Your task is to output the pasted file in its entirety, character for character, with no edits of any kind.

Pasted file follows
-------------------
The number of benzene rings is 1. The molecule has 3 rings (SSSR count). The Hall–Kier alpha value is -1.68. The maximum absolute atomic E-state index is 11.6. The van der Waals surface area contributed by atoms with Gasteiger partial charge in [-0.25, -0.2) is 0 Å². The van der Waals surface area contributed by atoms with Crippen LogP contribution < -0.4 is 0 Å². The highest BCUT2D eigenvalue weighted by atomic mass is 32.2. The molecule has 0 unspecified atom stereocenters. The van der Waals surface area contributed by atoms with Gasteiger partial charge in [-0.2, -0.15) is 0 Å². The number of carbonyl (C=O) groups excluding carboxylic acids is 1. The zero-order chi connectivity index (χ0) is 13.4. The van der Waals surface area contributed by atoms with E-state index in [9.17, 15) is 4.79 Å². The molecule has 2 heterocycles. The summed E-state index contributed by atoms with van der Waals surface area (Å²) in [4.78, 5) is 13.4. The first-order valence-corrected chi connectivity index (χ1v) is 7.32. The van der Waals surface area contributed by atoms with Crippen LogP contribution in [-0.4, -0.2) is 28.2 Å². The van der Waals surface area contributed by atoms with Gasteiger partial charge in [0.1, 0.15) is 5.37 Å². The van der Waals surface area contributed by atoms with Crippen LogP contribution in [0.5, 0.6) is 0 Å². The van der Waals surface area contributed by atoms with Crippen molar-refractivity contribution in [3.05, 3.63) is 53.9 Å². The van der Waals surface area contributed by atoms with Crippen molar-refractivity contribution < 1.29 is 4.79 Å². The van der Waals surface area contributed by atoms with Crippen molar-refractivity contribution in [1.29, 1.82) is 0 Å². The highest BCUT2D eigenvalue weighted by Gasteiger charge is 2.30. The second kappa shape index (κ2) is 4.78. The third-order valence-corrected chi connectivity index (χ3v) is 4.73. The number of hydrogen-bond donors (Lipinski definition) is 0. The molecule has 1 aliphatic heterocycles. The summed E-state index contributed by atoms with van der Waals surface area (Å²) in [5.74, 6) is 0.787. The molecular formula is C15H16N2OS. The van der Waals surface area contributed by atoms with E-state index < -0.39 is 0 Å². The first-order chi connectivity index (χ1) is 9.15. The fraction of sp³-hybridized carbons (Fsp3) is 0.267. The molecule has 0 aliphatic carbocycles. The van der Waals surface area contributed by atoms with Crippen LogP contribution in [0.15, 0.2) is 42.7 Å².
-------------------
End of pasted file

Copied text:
The number of benzene rings is 1. The molecule has 3 rings (SSSR count). The Hall–Kier alpha value is -1.68. The maximum absolute atomic E-state index is 11.6. The van der Waals surface area contributed by atoms with Gasteiger partial charge in [-0.25, -0.2) is 0 Å². The van der Waals surface area contributed by atoms with Crippen LogP contribution < -0.4 is 0 Å². The highest BCUT2D eigenvalue weighted by atomic mass is 32.2. The molecule has 0 unspecified atom stereocenters. The van der Waals surface area contributed by atoms with Gasteiger partial charge in [-0.2, -0.15) is 0 Å². The number of carbonyl (C=O) groups excluding carboxylic acids is 1. The zero-order chi connectivity index (χ0) is 13.4. The van der Waals surface area contributed by atoms with E-state index in [9.17, 15) is 4.79 Å². The molecule has 2 heterocycles. The summed E-state index contributed by atoms with van der Waals surface area (Å²) in [4.78, 5) is 13.4. The first-order valence-corrected chi connectivity index (χ1v) is 7.32. The van der Waals surface area contributed by atoms with Crippen LogP contribution in [-0.4, -0.2) is 28.2 Å². The van der Waals surface area contributed by atoms with Gasteiger partial charge in [0.1, 0.15) is 5.37 Å². The van der Waals surface area contributed by atoms with Crippen LogP contribution in [0.5, 0.6) is 0 Å². The van der Waals surface area contributed by atoms with Crippen molar-refractivity contribution in [3.05, 3.63) is 53.9 Å². The van der Waals surface area contributed by atoms with Crippen molar-refractivity contribution < 1.29 is 4.79 Å². The van der Waals surface area contributed by atoms with Crippen molar-refractivity contribution in [1.29, 1.82) is 0 Å². The highest BCUT2D eigenvalue weighted by Gasteiger charge is 2.30. The second kappa shape index (κ2) is 4.78. The third-order valence-corrected chi connectivity index (χ3v) is 4.73. The number of hydrogen-bond donors (Lipinski definition) is 0. The molecule has 1 aliphatic heterocycles. The summed E-state index contributed by atoms with van der Waals surface area (Å²) in [5.74, 6) is 0.787. The molecular formula is C15H16N2OS. The van der Waals surface area contributed by atoms with E-state index < -0.39 is 0 Å². The first-order chi connectivity index (χ1) is 9.15. The fraction of sp³-hybridized carbons (Fsp3) is 0.267. The molecule has 0 aliphatic carbocycles. The van der Waals surface area contributed by atoms with Crippen LogP contribution in [0.15, 0.2) is 42.7 Å².